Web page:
Updated 4.05pm with Casa reaction

Malta Today
 co-owner Saviour Balzan shows up as the "author" of two letters sent by a former aide to David Casa about alleged irregularities in the MEP's finances.

Electronic copies of the letters seen by the Times of Malta show they were drafted on Mr Balzan's computer the night before his newspaper published a story about their contents.

An e-mail seen by Times of Malta shows the two letters were sent to the former Casa aide by Mr Balzan at 8pm on October 20.

The document properties of the two letters show they were written shortly before Mr Balzan e-mailed them to the aide.

The following day, Malta Today ran a front page splash about the letters, in which the former Casa aide offered to give information to the Attorney General and Olaf, the EU's anti-fraud agency.

The former aide to Mr Casa has made two separate allegations about Mr Casa, which were both broken by Malta Today.

In the first, he claimed the MEP used to spend hundreds of euros on cocaine binges in Maltese hotels between 2009 and 2017. In the second, the aide alleged that the MEP inflated the salary of one of his assistants, in order to claim the maximum €100,000 allowance provided by the European Parliament.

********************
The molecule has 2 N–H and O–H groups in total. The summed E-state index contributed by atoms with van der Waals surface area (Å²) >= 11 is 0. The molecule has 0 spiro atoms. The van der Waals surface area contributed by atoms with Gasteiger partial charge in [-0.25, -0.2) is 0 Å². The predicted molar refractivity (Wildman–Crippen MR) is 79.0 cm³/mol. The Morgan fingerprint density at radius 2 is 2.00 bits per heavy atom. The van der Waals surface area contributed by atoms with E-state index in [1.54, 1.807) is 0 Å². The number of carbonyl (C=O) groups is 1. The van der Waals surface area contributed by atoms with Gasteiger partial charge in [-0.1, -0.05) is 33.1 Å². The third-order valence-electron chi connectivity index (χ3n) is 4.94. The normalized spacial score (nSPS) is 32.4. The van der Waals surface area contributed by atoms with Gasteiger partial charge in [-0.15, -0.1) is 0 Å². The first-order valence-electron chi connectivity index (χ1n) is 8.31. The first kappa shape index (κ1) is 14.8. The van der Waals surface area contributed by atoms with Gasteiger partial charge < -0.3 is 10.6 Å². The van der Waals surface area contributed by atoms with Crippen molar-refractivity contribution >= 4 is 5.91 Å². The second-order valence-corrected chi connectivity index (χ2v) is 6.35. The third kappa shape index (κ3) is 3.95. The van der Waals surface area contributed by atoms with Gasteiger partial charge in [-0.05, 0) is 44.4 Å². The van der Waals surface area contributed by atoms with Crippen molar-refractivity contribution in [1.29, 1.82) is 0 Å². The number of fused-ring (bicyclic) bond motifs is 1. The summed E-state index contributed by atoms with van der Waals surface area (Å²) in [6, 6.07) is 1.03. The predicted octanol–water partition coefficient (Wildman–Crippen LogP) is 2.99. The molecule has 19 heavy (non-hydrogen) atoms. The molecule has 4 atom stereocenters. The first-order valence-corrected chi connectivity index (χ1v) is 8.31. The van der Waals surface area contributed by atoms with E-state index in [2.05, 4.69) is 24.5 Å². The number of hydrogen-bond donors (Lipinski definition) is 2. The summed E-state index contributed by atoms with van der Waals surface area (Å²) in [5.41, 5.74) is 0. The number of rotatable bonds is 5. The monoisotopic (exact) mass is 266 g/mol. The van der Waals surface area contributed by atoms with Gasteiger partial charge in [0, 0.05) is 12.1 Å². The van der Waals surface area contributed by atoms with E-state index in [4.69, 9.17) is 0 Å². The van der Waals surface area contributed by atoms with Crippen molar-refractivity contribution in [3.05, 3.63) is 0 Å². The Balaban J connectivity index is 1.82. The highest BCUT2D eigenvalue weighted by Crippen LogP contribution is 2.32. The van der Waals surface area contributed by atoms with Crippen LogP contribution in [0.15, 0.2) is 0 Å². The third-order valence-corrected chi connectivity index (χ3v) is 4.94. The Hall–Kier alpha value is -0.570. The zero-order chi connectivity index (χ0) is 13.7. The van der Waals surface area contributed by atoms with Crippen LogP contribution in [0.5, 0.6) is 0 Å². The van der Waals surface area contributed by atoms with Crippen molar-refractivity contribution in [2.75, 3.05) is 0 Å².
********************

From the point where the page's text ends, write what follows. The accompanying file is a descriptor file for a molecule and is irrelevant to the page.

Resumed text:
'My office used for confidentiality' - Balzan

Asked why he shows up as the author of these two letters, and whether he actually verified they were sent before running a story about them, Mr Balzan admitted that the letters were written from his office.

"After considering the statements made by the whistleblower, the drafting of the affidavit and verification of statements and other evidence was made in my office, to give this whistleblower maximum confidentiality.

"In the course of our meetings, the whistleblower has used office equipment to draft statements: this does not change anything from the substance of the story or this person's willingness to speak to the EU's anti-fraud agency OLAF," Mr Balzan said.

The Malta Today co-owner said the former Casa aide had been under much pressure since speaking to his newspaper, with efforts from party sources close to the MEP attempting to dissuade and discredit this person from exercising their right to speak to OLAF.

"It is important that this whistleblower does not get discredited by the press simply to defend the indefensible actions of an elected politician," Mr Balzan.

Mr Balzan's replies to the Times of Malta's queries were also published on Malta Today's website, under the headline 'Times seeks answers as to why Casa whistleblower used Malta Today equipment'.

"Absolutely inexcusable" - Casa

In a statement, Mr Casa said: "I am not shocked by today’s revelations concerning who really wrote the 'whistleblower' letters. It has been clear that, particularly following my work on the leaked FIAU report calling for police action against Konrad Mizzi, I have been a target. But this level of collusion, deceit and fabrication of 'news' is unprecedented and completely inexcusable."

He said the revelation was not an isolated case but "further exposed the systemic targeting of government critics by supposedly independent media acting on orders from Castille".

Mr Casa denounced the "continuous tirade of fabricated nonsense" while pledging to continue working tirelessly to protect investigative journalism. 

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